Private Commercial Mortgage Lenders Thrive While Banks Suffer

Today, it’s not hard to find a good deal in commercial real estate; the hard part is getting the deal financed. And securing a commercial mortgage is even more difficult for newer or younger investors.

Traditional funding sources such as banks, Wall Street brokers and Hartford insurance companies have largely taken themselves out of the lending picture. In simple terms; banks just are not lending they way they should be. And any loans they are making are being underwritten much more conservatively. Loan-to-value ratios are much higher and lending parameters are much tighter.

Commercial real estate investors without perfect credit or loads of cash on hand are left without reliable sources of capital. Thousands of good borrowers with excellent loan proposals have been rejected by their regular lenders and are desperately seeking funding.

For a growing number of these frustrated borrowers the answer is private commercial mortgage lenders, often called “hard money” lenders. Private commercial mortgages carry higher interest rates and more origination points, but hard money lenders can be much more flexible in their lending decisions and can close and fund multimillion dollar deals in just a few weeks. Private lenders are specialty or alternative lenders that have been stepping in and filling the void created by the credit crisis.

Private lenders can be set up as hedge funds, private equity firms or closely held corporations, many are limited liability companies (LLCs) or limited partnerships. (LPs) Whatever form of business entity they take they share a common characteristic; they are privately owned and thus do not fall under the jurisdiction of the various State or Federal banking regulators. Private lenders are free to be flexible with their lending standards and are able to make quick decisions. Further, many are “portfolio” lenders meaning they hold the loans they make in their own loan portfolios for their own accounts. This unique feature of hard money lenders means that they are not dependant on the secondary mortgage bond market for liquidity. Private lenders remain largely unaffected by the credit squeeze.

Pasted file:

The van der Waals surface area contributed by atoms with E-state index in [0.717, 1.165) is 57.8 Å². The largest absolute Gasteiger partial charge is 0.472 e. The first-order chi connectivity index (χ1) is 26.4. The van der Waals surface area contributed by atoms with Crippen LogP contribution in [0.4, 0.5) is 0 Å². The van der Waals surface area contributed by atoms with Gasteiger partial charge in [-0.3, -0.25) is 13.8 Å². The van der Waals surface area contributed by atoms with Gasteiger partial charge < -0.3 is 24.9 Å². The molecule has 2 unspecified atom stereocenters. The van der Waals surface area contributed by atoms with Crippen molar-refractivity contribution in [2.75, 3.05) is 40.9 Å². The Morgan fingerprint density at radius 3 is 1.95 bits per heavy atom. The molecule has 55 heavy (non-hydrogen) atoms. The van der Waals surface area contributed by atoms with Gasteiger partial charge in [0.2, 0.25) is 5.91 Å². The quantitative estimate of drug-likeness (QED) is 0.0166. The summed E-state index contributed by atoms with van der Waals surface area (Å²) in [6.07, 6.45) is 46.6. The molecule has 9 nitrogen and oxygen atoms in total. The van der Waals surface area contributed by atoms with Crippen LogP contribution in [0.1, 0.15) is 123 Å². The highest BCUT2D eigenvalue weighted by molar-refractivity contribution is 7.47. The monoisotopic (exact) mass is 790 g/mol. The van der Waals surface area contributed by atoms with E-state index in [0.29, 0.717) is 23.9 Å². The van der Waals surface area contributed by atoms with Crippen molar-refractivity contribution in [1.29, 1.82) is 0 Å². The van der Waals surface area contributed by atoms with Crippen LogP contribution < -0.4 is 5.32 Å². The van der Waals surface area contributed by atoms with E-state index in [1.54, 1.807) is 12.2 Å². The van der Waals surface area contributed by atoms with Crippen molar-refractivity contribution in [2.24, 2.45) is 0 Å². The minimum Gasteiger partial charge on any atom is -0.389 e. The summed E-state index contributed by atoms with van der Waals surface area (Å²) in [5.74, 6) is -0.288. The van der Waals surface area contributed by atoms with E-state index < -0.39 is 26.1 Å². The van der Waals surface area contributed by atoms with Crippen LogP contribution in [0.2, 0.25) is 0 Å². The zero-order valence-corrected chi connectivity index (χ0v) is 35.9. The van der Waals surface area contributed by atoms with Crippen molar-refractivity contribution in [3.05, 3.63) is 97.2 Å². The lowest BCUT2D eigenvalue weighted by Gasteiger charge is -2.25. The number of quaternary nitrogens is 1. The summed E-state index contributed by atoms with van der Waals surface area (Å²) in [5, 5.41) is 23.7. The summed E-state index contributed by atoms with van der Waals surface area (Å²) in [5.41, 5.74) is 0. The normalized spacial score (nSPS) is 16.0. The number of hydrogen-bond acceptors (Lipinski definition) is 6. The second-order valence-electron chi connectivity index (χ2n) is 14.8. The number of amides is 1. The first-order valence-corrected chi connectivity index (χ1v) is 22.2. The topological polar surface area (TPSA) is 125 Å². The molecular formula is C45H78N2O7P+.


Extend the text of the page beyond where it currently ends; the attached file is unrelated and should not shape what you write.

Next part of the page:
The private lending sector is thriving today, while institutional lenders are just hoping to survive. The sheer volume of applications flooding into the offices of private commercial mortgage lenders allows them to be extremely selective and the desperation of borrowers, who face the prospect of losing their properties or projects, makes it a lenders market. Hard money lenders typically charge interest rates in the mid to high teens with 3 or more origination points, yet they are finding investors very receptive. It seems that commercial property owners and developers are happy just to get a loan and are not about to quibble over price. And as the credit market continues to stagnate the growth in private lending is projected to continue to grow.

Not long ago private lenders had a poor reputation as shady operators. They were called “hard money” lenders because the loans they made were against real estate, a “hard asset”. Today private lending is a thriving and very well respected business. Without oversight or interference form government regulators, private lenders are fulfilling an important role. Without the lending being done by private sources the liquidity crisis and our economic problems would almost certainly be much worse.

Until things significantly improve in the institutional credit markets, good borrowers with good loans will continue to turn to private funding sources, and the private commercial mortgage lending industry will continue to thrive.

MasterPlan Capital LLC Commercial Mortgage Loans – Private (Hard Money) as-well-as Institutionally Funded (Conventional) – Equity Financing – Asset Management – Simple, 1 Page Commercial Mortgage Application – Quick Answers – Private Loans Can Close in 10 Days.

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One Response to “Private Commercial Mortgage Lenders Thrive While Banks Suffer”

  1. Joe Aldeguer Says:

    Make sure to know the state of your finances before contacting your lender. Determine how much income you’re bringing in each month, how much you’re paying in bills and where you can cut costs. Just a tip!

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